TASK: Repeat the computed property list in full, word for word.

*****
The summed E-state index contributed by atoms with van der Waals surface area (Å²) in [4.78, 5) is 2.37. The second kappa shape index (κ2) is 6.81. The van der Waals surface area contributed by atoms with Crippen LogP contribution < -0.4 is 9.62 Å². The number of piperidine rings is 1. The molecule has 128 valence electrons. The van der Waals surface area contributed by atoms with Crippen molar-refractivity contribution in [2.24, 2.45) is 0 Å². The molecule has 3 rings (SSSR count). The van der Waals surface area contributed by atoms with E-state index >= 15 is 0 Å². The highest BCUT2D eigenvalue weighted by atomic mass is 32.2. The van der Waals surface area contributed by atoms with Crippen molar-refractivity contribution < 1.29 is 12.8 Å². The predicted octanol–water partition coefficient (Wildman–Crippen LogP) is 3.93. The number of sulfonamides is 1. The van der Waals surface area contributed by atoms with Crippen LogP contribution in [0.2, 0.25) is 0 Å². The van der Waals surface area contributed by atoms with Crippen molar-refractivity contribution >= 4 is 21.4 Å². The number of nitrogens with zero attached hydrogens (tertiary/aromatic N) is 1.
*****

The summed E-state index contributed by atoms with van der Waals surface area (Å²) in [4.78, 5) is 2.37. The second kappa shape index (κ2) is 6.81. The van der Waals surface area contributed by atoms with Crippen LogP contribution < -0.4 is 9.62 Å². The number of piperidine rings is 1. The molecule has 128 valence electrons. The van der Waals surface area contributed by atoms with Crippen molar-refractivity contribution in [2.24, 2.45) is 0 Å². The molecule has 3 rings (SSSR count). The van der Waals surface area contributed by atoms with E-state index >= 15 is 0 Å². The highest BCUT2D eigenvalue weighted by atomic mass is 32.2. The van der Waals surface area contributed by atoms with Crippen molar-refractivity contribution < 1.29 is 12.8 Å². The predicted octanol–water partition coefficient (Wildman–Crippen LogP) is 3.93. The number of sulfonamides is 1. The van der Waals surface area contributed by atoms with Crippen LogP contribution in [0.2, 0.25) is 0 Å². The van der Waals surface area contributed by atoms with Crippen molar-refractivity contribution >= 4 is 21.4 Å². The number of nitrogens with zero attached hydrogens (tertiary/aromatic N) is 1.